Note: Since this article was originally published, Lindane has been removed from the list of insecticides approved for sale without a permit.


The best way to remove a tick is to prevent one from settling in for a meal. Inspect yourself and your horse regularly when in tick country. While there are many conflicting suggestions in how to remove embedded ticks, keep in mind your first priority is not to squeeze the tick and cause it to inject its potentially disease-laden fluids into the host. While a Lindane drench is practical for horses, you might consider removing a tick from yourself with a pair of tweezers. Use slow, steady upward pressure to remove the body, head and mouthparts as a whole. If part of the tick's head breaks off in the skin, see a health professional.


A genuine danger to the rider in tick country is Lyme disease. This arthritic-like disease is found throughout North America and attacks humans, horses and pets. Outbreaks can become significant. One farm study in a section of New Jersey found 60% of the horses tested positive for Lyme disease antibodies.

A tick called Ixodes dammini carries spirochetes which are very similar to those which cause syphilis. Both Lyme disease and syphilis spirochetes cause an initial skin lesion which disappears. Both develop into diseases which ebb and flow, appear to go into remission but which inevitably return. Both can affect the same organ systems, bones, joints, the nervous system, the heart and eyesight.

Ticks are more likely to carry Lyme disease in June and July. Once contracted by humans or animals, the disease typically takes several months to manifest detectable symptoms. When symptoms do appear, they vary widely and are often confused with other diseases.

60% of Lyme disease victims exhibit a red, chronic, migrating rash. In classic cases the center of the rash clears leaving a red circle and in some cases concentric rings. About 60 - 80% of rash victims also experience flu like symptoms. "Stage 2" symptoms include neurological and cardiac problems ranging from unexplained changes in heart rhythm to seizures and partial paralysis. Finally "Stage 3" symptoms appear which are arthritic in nature.

Since there are enough symptom variations to fill a book, Lyme disease is difficult to diagnose. A rider or horse who experiences repeated unexplained and unrelated symptoms some months after receiving tick bites should be considered a possible Lyme disease victim. There are tests for Lyme disease antibodies and with early detection and oral medications such as tetracycline, the spirochetes can be killed off.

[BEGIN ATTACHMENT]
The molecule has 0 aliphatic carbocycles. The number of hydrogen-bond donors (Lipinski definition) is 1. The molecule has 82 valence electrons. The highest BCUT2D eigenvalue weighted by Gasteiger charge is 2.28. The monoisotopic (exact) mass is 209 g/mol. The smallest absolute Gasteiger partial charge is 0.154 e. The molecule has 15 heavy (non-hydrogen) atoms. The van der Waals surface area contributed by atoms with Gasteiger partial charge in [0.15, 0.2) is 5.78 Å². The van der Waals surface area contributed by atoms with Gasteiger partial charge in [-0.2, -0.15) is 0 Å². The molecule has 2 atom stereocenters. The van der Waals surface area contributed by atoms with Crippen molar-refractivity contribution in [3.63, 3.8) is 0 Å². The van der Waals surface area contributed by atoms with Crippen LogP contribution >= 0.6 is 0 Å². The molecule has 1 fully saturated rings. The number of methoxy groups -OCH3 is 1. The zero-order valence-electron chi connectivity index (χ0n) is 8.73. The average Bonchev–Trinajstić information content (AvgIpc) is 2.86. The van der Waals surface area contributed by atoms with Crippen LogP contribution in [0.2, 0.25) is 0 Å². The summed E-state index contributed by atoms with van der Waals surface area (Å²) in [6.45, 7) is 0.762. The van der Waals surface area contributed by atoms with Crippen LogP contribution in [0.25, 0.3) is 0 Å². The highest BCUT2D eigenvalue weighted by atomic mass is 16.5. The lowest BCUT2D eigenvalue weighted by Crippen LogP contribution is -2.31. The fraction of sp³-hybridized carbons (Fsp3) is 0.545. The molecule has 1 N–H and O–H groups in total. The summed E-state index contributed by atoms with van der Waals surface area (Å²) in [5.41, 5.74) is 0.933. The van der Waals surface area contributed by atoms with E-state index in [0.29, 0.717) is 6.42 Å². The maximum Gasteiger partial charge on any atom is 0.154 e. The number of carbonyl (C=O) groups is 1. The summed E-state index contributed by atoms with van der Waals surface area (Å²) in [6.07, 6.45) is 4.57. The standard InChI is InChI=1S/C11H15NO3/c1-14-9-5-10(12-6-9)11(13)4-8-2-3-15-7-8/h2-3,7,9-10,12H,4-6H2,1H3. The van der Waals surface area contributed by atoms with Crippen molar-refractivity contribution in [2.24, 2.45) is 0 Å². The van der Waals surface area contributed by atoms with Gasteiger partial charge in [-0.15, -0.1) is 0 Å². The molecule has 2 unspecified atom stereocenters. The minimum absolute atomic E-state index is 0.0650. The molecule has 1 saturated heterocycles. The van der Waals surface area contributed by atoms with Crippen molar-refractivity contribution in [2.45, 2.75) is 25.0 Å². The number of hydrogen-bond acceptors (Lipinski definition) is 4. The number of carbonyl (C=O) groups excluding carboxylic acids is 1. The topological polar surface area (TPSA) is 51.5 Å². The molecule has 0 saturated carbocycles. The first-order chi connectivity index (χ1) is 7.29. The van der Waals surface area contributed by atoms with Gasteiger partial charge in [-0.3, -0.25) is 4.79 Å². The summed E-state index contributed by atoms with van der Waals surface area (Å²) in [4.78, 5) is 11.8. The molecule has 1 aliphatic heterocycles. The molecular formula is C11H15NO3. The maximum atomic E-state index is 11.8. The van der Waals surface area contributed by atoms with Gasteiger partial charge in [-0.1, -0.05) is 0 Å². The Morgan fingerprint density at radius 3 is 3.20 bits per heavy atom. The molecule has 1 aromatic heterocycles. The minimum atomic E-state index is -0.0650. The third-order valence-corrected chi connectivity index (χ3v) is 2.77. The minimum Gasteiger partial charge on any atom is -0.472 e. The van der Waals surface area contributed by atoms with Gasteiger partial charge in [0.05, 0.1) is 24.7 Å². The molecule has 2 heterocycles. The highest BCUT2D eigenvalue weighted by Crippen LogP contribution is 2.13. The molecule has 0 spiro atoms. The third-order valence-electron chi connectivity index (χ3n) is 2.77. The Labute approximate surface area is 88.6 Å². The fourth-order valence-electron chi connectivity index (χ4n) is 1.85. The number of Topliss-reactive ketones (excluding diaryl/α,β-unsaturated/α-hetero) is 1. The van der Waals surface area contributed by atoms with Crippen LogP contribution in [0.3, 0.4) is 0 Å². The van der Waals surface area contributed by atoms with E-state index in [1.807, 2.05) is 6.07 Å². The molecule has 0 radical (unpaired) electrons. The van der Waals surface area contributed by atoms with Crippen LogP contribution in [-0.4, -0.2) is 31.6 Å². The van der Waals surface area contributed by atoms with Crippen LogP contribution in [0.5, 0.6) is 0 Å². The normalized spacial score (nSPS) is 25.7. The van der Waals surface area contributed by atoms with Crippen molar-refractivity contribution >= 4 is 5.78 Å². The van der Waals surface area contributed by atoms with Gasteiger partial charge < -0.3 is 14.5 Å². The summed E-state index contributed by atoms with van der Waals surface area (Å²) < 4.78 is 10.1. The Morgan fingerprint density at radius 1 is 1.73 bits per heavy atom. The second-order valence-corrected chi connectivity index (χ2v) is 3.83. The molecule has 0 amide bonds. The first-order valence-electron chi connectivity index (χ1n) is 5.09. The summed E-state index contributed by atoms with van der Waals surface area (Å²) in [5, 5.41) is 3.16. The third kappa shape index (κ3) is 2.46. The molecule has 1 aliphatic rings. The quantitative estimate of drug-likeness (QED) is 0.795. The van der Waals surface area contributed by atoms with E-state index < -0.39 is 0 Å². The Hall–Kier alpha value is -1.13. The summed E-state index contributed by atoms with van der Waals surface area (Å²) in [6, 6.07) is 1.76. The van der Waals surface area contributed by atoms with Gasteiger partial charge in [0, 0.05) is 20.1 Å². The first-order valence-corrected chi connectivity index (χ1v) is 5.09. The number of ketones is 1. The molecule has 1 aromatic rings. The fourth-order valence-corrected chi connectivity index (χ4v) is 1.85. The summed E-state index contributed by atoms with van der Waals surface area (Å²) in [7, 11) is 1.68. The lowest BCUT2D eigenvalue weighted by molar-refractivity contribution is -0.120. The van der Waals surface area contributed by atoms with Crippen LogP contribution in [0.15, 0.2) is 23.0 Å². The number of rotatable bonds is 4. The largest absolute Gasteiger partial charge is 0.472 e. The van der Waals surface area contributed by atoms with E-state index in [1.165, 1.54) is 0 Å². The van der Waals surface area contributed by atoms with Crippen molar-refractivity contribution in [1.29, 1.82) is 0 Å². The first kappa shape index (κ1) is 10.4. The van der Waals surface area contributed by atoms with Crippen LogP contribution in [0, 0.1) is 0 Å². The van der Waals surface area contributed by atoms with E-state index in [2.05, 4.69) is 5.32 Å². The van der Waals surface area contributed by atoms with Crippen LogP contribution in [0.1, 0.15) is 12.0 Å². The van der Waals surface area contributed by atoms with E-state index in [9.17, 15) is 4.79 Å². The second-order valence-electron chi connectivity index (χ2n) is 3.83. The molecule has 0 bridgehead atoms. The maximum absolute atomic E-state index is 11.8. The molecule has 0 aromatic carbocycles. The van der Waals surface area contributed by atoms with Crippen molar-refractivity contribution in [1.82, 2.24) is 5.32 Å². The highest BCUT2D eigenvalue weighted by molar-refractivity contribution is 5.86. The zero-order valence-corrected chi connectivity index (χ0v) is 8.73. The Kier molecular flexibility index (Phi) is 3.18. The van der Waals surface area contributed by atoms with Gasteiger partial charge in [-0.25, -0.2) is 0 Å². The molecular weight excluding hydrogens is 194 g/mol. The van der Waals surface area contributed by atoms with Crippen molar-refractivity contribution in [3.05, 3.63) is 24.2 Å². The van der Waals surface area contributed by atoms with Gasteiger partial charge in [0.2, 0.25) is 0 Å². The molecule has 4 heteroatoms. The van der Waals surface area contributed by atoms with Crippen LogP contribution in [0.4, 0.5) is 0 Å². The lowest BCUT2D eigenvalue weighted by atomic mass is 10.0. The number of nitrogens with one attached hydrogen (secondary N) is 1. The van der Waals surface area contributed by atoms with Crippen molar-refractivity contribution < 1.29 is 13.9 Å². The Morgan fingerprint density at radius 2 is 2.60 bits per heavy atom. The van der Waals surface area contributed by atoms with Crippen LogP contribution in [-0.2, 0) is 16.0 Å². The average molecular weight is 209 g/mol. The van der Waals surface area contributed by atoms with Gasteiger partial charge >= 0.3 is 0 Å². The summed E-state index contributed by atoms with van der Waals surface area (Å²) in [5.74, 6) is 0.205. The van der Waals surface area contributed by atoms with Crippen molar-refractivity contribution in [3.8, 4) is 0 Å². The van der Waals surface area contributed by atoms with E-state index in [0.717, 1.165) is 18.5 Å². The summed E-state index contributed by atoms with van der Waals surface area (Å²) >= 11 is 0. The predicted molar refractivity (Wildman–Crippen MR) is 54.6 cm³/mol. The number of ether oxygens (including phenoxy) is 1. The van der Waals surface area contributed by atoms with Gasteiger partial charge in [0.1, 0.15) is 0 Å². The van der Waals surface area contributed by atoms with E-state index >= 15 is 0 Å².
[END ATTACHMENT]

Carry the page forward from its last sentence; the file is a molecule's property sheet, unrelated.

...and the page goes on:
Post script on ticks: Ticks can be a problem for pastured horses in many regions. Removal of excess brush and tall weeds can help, but they can be persistent pests. Kameron Price posted the following suggestion to the "Wildhorses" list which caught my eye:

    "Ticks are a problem no matter how much chemical you use... We have lowered the ticks on 40 acres with guinea fowl. If you can stand them, they are ferocious on the ticks; eat 'em up, yum! yum!"
    Kameron Price
A good site we found for tick identification is provided by The Bug Shoppe.

Red Fire Ants:

Bommie Day in Florida posted this idea to help control red fire ants:
    "Its that time of year and I know that there must be people on the list that have problems with the red fire ants in their pastures and property. This is the non poisonous method that I use and it really works. What I use is Diatomaceous earth. This is the same product used for pool filters. It is cheaper to buy the pool kind then the kind for gardens or listed for ant control. You just sprinkle it on the ant beds. You have to be persistent but the beds will get smaller and smaller. I learned this method when I took a Rhea/Emu/Ostrich seminar as red ants can kill these birds which I used to raise. Hope that this helps those of you who want to go the natural way."
    Bonnie Day


The Natural Health First Aid Guide offers the following suggestions for treating ordinary insect bites and stings with supplies which might be in a cantle bag, meal provisions or growing in the wild. Tea tree oil, also used as an insect repellant, makes a good antibiotic and antiseptic when used full strength. Fresh aloe can be obtained by breaking off a small tip of a plant leaf and daubing it onto bite or sting sites. Lemon juice and vinegar can aid in reducing inflammation. A couple of vitamin C tablets, ground up into a moist paste, is also mentioned as effective. Finally, vitamin E, applied topically, has been a long time popular antioxidant to aid healing of skin wounds.

Common sense and some preparation can help make adventures into pest infested country somewhat tolerable affairs. On the other hand, lack of concern for these tiny scourges can wind you up in a miserable, itchy or painful situation... or worse!

Our thanks to TrailBlazer Magazine for permission to post this series on our web page.
You can visit the TrailBlazer website at www.horsetrails.com.